The suggestions to add receipt margin days would affect the planned receipt date, advancing it ahead of the higher level requirement (in this case the sales order). So, for example if you have a margin day of 1 and item coverage of 2 with a sales order due on a Friday, the planned production order would be scheduled for close of business Wednesday, and an order date of 2 days earlier--start of business Tuesday.

    The second issue, though, is the routing steps and scheduling of the work being performed. That's a little harder to establish a fixed leadtime, and is generally a bad idea to try to do so. There are several ways to affect this, including tinkering with capacity time fences, turning on/off finite planning, using queue times, etc.

    What you need to ask yourself is why it's necessary to set a fixed two-day leadtime. Is it because you're not comfortable with the scheduled operations taking so little time that you want to add a buffer? Is it because you're not comfortable with the results of the routing sometimes blowing up and taking too long or not finding available capacity? Is it because the operation steps appear too "lean", with insufficient buffers between process steps? Understanding what root problem will help determine the best approach towards solving this.

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    Chan Stevens
    Industry consultant
    Cincom Systems
    Cincinnati OH



  • 7.  RE: Using Lead Time functionality & MRP

    Posted Jul 18, 2016 01:41 PM

    Chan,

    Thank you for the reply. The reason for wanting the production order to end 2 days ahead of time is simply for time for the truckload of product to be packaged/bundled without requiring a step in the production route for this operation. This way, the product can be in the storage yard by COB Wednesday, and the picker/packer can use the load slip to bundle the items on Thursday, with the truck arriving on Friday to be loaded.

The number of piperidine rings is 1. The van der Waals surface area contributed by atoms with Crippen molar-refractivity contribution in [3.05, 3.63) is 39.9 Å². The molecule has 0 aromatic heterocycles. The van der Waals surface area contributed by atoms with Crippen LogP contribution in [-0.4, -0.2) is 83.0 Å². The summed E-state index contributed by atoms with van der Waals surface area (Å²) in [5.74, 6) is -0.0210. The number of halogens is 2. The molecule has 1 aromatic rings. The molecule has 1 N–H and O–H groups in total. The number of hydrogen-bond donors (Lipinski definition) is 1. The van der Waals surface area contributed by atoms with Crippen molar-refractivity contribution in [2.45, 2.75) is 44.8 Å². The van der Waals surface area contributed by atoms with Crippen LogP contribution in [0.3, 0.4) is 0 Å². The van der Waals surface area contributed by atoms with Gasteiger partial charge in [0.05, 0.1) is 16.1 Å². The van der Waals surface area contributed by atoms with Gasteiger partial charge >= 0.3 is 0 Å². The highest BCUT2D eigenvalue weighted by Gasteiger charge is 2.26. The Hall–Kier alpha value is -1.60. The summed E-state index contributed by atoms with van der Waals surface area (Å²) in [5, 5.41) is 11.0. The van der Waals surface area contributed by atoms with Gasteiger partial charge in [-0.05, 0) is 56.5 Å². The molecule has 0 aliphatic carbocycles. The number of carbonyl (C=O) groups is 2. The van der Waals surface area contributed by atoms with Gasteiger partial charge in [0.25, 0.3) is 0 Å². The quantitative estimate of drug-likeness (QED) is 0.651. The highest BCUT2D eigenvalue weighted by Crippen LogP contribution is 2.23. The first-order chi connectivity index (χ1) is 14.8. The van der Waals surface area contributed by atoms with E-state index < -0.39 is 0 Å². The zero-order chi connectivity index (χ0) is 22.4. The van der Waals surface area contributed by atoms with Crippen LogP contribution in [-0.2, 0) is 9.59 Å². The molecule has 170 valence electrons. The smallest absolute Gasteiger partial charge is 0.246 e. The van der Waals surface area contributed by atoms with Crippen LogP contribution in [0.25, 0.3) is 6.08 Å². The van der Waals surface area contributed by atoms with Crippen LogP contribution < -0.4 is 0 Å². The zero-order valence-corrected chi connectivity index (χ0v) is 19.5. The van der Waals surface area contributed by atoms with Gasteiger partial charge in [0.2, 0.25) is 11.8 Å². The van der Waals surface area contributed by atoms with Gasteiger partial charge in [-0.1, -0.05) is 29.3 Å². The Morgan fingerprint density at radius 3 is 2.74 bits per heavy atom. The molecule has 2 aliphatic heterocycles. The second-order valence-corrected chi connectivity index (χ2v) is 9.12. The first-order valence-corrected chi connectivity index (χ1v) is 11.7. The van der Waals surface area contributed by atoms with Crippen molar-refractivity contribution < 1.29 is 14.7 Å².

Almost all of our products have a short production lead time of less than 1 day. The only items that we are using queue time for are fabricated items that require the short lead time items as part of the BOM. On these, we put a queue time in to set the date of when the BOM items need to be available. So if we want 2 weeks in the fab department, we put 240 total hours of queue time in the route, so that the BOM items are scheduled before the start date on the fab production order. With fab items being snowflake items, we input different queue times for each item when creating the part number, BOM, and Route based on complexity of the item.

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    Brian Herzog
    Contech Engineered Solutions



  • 8.  RE: Using Lead Time functionality & MRP

    Posted Jul 19, 2016 10:10 AM

    Brian:

    The only distinction I was trying to draw between the order start date (item coverage) and job/operation scheduling dates (queue times) is that they affect different things, and in your example if you want the material components scheduled earlier, for example, that's definitely item coverage solution, but if you want the people that perform the work to do the work sooner, as opposed to a zero queue last minute scenario, then you'd need to make sure they get their marching orders and priorities from something basic like order date data rather than resource-oriented data like dispatch reports or production schedules. Sometimes you' need to tweak both the item coverage and the routing data if you want the production schedules and component schedules to be in alignment.

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    Chan Stevens
    Industry consultant
    Cincom Systems
    Cincinnati OH